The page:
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December 2003 Archives

December 1, 2003

More of the Just Blaze Interview

Here is the rest of my conversation with Just Blaze. Gotta thank him again for inviting me down, definitely an honor. And of course thanks once again to the man of a thousand faces, (Dr. Jekyll and) DJ Dubb for making this possible. For those who missed it, Part 1 of the interview is here.

Part 2 - The real scoop on Jay-Z's future projects and unreleased material

Part 3 - The making of Jay-Z's "Public Service Announcement"

Part 4 - Just Blaze addresses the Black Moon controversy sparked by PSA, and how different producers wind up using the same beat.

Part 5 - Reminiscing about Boot Camp Clik and early 90's hip-hop.

Part 6 - Here is the question I asked, since it is hard to make out on the tape: "On our show we have a lot of discussions about how hip-hop is supposedly dead, hip-hop isn't what it used to be.. I think you have a unique perspective on that, coming up on the same stuff as me but now working within the mainstream, so what do you think about how hip-hop has evolved and where it's at today?"

Part 7 - Last words to the internet thug: "You can call me pussy, I call myself smart.."

December 2, 2003

Hip-Hop Tragedy in Kenya

You can get some background on this artist here. Condolences to his friends, family and fans..

Rapper Shot Dead By Highway Robbers

Rapper Carl William Bongo Juma was shot dead by carjackers on the Nyahururu-Nakuru road last Saturday night. Juma, popularly known as Krupt, was shot at point blank range by the highway robbers on his way to Nakuru for a music show.

The 24-year-old musician was killed in a taxi that was carjacked at Karuga trading centre, some 200 metres from Egerton University's Laikipia campus. Laikipia police boss Daniel Musau said two gangsters boarded the taxi at Nyahururu bus terminus at around 6.30 pm posing as passengers.

At Karuga, one gangster whipped out a Colt revolver and commandeered the vehicle towards Jumatatu village. Panic-stricken passengers were ordered to lie face-down and surrender all their valuables. It was then that Juma was shot on the chest as he reportedly tried to raise his head as the robbers frisked passengers. The gangsters then fled on foot.

The musician was pronounced dead on arrival at the Nyahururu District Hospital, where he had been taken for treatment. Juma, the third popular musician to die this year after E-sir and Wicky Mosh, was to perform at Club Dimples in Nakuru town on the night he was gunned down...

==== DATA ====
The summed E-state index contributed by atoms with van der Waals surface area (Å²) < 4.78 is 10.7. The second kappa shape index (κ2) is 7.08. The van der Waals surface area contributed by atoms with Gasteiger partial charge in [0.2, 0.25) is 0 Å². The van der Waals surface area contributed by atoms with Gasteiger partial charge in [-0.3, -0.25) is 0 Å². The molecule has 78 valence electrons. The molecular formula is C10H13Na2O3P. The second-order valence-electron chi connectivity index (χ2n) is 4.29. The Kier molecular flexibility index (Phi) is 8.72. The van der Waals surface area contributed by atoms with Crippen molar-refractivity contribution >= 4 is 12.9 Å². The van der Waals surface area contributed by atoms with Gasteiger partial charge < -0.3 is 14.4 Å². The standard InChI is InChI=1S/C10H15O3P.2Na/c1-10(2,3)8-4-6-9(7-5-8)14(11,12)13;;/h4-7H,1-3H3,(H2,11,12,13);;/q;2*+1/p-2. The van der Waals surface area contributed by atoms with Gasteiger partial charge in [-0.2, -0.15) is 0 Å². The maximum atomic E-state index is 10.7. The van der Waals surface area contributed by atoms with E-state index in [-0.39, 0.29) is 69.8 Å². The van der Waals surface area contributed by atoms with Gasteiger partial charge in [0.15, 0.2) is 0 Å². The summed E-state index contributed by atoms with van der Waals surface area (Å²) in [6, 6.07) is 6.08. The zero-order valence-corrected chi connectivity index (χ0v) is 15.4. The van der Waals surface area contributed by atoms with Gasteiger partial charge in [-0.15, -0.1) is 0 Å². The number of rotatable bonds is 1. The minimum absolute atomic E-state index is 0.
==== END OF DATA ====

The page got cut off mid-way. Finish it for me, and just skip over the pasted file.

December 3, 2003

Also, P Diddy's label will now be known as "Upstanding Gentleman"

This is old news, I suppose. Irv Gotti sounds awfully put-upon here, almost like one of those neo-cons railing against the "PC Police".

Rap label drops 'Murder' from its name

The company behind the multi-platinum rapper and singer Ashanti announced Wednesday it had changed its name to The Inc., moving away from its previous incarnation as Murder Inc.

"Over the course of the years, it seems as though no one is really looking at the talent ... more so than that damn word 'murder,'" label founder Irv Gotti told a midtown Manhattan news conference.

"All of these big records, and people would still come back and focus on the negative word 'murder.'"

Gotti, flanked by Ja Rule and Ashanti, announced the label's name change at a crowded event attended by hip-hop entrepreneur Russell Simmons and Hip-Hop Summit Action Network head Benjamin Chavis.

Simmons offered a blunter explanation for the label's new banner: "Just to get you all off his ass, he's changed its name..."

For Those in the NY Area

My DJs are doing Pete Rock's listening party/record release party tonight at APT. Here are the details from Emskee:

Bundle up once again because tonight, it's on again at APT (419 w.13th street between 9th ave and washington street) for the usual wednesday night get together in the upstairs lounge.

Tonight we start a little earlier, as "The Together Brothers" in association with BBE/RAPSTER records present a listening party for Pete Rock's new double album release "Hip Hop Underground Soul Classics" featuring I.N.I.'s "Center of Attention" and Deda's "The Original Baby Pa" selections. It goes from 10pm to 11:00pm and there will be posters and stickers given away as well as a very limited amout of cd's and vinyl. GET THERE EARLY (if you're man or woman enough to brave the cold)!! There is no cover to get in upstairs. After 11 of course, Monk One and myself get busy bringing you all types of hip hop, soulfunk, UK beat stuff for your listening pleasure. Hope you can attend.

You can also expect a rare public appearance by Jay Smooth.

Elroy! Elroy Cohen.. Gets the Gasface!

Here's AP with a lengthy profile of Lyor Cohen, and his legal troubles with (the former) Murder Inc.

Lawsuit is glimpse into world of rap mogul

After two decades of survival and success in the cutthroat music business, the world's pre-eminent white rap mogul found himself trapped in a place most horrific:

A witness stand. In a federal courthouse. Under oath.